In the diagnosis of age in living subjects, the project considers new criteria with a sound scientific base and legal certainty. For instance, the use of the costal cartilage of the first rib has been suggested as a key factor in determining the age of individuals over 21 years.

The study opens the door to new research lines on age diagnosis based on the analysis of both the acromioclavicular and sternoclavicular joints using more appropriate image techniques.

A general assessment of the research parameters shows that, due to their technical features, the use of digital x-rays is not the most adequate method to be applied in Anthropologic research which will be based on metric measures. “Nevertheless, digital x-rays are appropriate for determining osteologic features of important bone areas in x-ray studies within the field of Physical Anthropology,” conclude the authors of the study.

Some of the research results have already been published in the magazine 'Notes on Forensic Medicine', currently the main magazine in Spanish on forensic medicine.

Antonio Marín Ruiz | alfa
Further information:

More articles from Studies and Analyses:

nachricht Diagnoses: When Are Several Opinions Better Than One?
19.07.2016 | Max-Planck-Institut für Bildungsforschung

nachricht High in calories and low in nutrients when adolescents share pictures of food online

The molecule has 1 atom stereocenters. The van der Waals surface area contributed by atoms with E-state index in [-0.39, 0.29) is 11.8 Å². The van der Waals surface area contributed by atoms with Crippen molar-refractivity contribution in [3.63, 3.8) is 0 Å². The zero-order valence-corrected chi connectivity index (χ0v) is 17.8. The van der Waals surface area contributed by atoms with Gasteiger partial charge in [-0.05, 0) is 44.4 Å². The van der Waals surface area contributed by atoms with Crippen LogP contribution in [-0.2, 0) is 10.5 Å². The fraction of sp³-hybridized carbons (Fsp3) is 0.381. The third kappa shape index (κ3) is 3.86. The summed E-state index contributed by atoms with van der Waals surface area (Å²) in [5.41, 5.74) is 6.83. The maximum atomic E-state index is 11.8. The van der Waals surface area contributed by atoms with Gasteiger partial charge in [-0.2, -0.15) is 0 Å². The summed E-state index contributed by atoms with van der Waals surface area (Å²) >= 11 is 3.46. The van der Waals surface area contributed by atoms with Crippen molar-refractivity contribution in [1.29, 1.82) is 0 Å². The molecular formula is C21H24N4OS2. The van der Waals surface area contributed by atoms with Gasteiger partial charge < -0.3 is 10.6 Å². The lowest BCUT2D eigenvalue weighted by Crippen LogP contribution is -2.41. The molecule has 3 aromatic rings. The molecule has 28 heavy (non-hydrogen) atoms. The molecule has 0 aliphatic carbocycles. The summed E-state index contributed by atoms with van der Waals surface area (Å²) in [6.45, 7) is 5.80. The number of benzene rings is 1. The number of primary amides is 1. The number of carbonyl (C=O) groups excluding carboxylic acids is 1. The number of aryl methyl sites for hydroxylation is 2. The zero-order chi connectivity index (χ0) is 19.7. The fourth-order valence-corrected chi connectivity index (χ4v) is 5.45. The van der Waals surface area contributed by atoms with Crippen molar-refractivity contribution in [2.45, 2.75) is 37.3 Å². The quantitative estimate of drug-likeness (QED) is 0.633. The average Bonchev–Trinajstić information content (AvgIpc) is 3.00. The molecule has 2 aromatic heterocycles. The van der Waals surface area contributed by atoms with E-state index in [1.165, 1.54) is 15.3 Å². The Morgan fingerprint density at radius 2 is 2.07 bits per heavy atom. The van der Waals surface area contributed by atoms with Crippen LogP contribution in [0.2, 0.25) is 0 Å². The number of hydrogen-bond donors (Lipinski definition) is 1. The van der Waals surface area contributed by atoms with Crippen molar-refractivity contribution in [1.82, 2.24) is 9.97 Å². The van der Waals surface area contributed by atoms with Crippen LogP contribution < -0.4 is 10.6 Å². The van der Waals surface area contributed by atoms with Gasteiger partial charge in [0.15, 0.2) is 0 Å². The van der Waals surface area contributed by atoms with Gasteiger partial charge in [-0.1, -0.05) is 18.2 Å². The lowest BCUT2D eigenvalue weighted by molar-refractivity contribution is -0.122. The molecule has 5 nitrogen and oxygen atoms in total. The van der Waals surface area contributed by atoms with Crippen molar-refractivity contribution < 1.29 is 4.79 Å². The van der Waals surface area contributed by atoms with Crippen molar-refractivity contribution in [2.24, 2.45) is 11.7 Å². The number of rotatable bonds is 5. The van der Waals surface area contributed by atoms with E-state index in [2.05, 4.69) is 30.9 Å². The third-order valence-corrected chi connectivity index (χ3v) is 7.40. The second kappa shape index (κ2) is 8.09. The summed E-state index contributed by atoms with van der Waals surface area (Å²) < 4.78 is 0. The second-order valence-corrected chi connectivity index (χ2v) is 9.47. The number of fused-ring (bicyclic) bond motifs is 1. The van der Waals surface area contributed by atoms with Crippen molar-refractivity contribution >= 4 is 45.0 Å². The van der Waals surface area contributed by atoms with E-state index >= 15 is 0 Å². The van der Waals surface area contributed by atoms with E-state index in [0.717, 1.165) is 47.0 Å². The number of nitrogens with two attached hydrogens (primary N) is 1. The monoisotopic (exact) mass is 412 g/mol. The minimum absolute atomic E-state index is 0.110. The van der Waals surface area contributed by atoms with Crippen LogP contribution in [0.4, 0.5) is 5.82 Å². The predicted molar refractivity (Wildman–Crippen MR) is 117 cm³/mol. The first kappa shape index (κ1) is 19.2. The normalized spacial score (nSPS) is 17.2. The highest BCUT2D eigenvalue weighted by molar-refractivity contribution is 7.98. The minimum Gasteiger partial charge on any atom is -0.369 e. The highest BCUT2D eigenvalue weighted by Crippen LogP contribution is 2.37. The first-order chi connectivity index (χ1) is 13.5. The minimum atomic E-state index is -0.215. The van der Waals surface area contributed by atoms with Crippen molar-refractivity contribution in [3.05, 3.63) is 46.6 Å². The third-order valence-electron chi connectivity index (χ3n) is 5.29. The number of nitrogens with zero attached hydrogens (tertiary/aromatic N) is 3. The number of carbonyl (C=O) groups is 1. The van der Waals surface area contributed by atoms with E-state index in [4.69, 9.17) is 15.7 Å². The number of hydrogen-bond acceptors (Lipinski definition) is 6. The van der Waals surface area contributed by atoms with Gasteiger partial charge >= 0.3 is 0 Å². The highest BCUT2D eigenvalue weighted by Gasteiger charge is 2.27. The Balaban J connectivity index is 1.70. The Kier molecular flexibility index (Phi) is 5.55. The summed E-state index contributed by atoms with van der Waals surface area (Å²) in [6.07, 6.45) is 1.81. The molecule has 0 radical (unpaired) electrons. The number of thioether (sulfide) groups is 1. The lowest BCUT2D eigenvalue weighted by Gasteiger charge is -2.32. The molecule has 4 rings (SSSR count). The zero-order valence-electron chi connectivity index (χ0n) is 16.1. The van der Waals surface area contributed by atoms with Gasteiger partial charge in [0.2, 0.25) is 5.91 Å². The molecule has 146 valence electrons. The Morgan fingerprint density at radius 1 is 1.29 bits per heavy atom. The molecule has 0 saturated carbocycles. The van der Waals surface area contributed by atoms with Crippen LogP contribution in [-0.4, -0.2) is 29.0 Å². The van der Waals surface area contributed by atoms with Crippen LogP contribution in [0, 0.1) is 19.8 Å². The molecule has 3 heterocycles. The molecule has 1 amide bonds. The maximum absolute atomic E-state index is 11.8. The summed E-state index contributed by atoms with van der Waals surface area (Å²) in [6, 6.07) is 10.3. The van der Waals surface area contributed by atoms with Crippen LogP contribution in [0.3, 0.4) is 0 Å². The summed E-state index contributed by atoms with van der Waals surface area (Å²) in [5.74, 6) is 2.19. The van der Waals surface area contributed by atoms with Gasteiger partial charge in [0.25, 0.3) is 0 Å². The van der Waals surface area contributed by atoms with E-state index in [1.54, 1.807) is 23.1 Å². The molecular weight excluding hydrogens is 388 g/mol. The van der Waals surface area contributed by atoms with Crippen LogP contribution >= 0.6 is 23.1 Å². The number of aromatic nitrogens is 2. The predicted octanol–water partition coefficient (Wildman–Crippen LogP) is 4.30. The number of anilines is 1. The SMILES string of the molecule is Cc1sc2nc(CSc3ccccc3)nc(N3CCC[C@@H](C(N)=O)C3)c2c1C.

07.04.2016 | University of Gothenburg

All articles from Studies and Analyses >>>

The most recent press releases about innovation >>>

Die letzten 5 Focus-News des innovations-reports im Überblick:

Im Focus: New 3-D wiring technique brings scalable quantum computers closer to reality

Researchers from the Institute for Quantum Computing (IQC) at the University of Waterloo led the development of a new extensible wiring technique capable of controlling superconducting quantum bits, representing a significant step towards to the realization of a scalable quantum computer.

"The quantum socket is a wiring method that uses three-dimensional wires based on spring-loaded pins to address individual qubits," said Jeremy Béjanin, a PhD...

Im Focus: Scientists develop a semiconductor nanocomposite material that moves in response to light

In a paper in Scientific Reports, a research team at Worcester Polytechnic Institute describes a novel light-activated phenomenon that could become the basis for applications as diverse as microscopic robotic grippers and more efficient solar cells.